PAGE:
Duduki of Tbilisi: Eldar Shoshitashvili and His Studentswatch a preview
by Hugo Zemp and Nino Tsitsishvili
color, 21 min, 2012
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While the rural polyphonic songs of Georgia (Caucasus) are internationally appreciated and have become a national symbol, the urban instrumental music of the eastern part of the country is less well known. The Georgian duduki, a double-reed wind instrument of the oboe family, is known by different names in neighboring countries such as Armenia, Azerbaijan, Iran and Turkey.
In the 19th century Tbilisi, the capital of Georgia, had a large multi-lingual population composed mainly of Georgians, Armenians, Azeri and Kurds, who practised and listened to duduki music. Traditional duduki music, performed by a soloist, a drone player, and a doli drummer who is also a singer, is derived from Middle Eastern styles and repertoires. Georgian musicians in the 20th century developed westernized local styles recalling the famous three-part polyphonic rural singing.
At a rehearsal for an upcoming concert, master musician Eldar Shoshitashvili and his students perform traditional oriental repertoires as well as modern westernized songs.
“Like many of Hugo Zemp's other films, this collaboration with Nino Tsitsishvili is not to be passively consumed. Unmediated by interviews or voiceovers of elaborate cultural histories or musical techniques and practices, the film invites the viewer into the heart of the transmission process and affords a direct and visceral experience of the tradition.” — Andrea Kuzmich, York University, Toronto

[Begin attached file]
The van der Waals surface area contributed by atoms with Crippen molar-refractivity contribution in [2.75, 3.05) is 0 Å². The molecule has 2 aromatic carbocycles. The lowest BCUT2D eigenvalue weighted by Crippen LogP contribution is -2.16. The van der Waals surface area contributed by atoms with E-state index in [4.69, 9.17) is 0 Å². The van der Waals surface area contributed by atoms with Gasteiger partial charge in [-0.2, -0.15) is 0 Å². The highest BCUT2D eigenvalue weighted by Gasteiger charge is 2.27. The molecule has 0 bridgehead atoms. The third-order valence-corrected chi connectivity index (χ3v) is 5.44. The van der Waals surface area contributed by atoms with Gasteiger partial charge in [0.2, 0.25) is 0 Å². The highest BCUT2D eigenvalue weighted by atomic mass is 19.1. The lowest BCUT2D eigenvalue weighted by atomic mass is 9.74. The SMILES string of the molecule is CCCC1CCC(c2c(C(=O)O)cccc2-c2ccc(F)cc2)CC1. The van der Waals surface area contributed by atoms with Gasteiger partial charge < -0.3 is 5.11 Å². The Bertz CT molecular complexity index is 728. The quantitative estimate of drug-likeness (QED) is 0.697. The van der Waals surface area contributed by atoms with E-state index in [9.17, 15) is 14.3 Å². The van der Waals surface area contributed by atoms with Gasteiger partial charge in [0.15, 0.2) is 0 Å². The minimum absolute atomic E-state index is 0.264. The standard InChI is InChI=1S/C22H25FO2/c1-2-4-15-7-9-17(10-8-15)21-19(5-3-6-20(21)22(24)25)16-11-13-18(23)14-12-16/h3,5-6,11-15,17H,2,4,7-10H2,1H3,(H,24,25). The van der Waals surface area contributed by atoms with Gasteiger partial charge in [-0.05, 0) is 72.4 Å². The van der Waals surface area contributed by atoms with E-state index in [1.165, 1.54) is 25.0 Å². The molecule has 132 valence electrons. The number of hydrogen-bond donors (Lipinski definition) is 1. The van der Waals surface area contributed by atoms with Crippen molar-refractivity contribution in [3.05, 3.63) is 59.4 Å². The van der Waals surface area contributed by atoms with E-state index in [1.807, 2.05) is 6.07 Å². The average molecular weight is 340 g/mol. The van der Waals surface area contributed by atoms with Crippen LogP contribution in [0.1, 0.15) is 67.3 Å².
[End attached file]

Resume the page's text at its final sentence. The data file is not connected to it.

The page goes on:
“This first film about the Georgian Duduki is a complete success. With carefully selected means it situates the musical instrument in its historical and social context, and visualizes and makes audible the fascinating musical dialogue between teacher and students. Beautiful music, beautifully filmed, highly recommended for teaching courses on organology and learning processes.” — Nona Lomidze, Phonogrammarchiv of the Austrian Academy of Sciences, Vienna
“An audiovisual gem highlighting a splendid musical tradition that remains alive through emotion and learning. Besides showing us one of the many musical treasures of Georgia, two essential factors emerge masterfully in this wonderful film about the Duduki of Tbilisi: Tradition seen as a true process of transmission, and the figure of the 'Maestro' as model and symbol of learning through praxis.” — Polo Vallejo, Universidad Complutense (UCM), Madrid
This film is also available as part of the Music of Georgia (Caucasus) Series.
Read also Nino Tsitsishvili's article on the Duduki on her website.
View more photos on www.flickr.com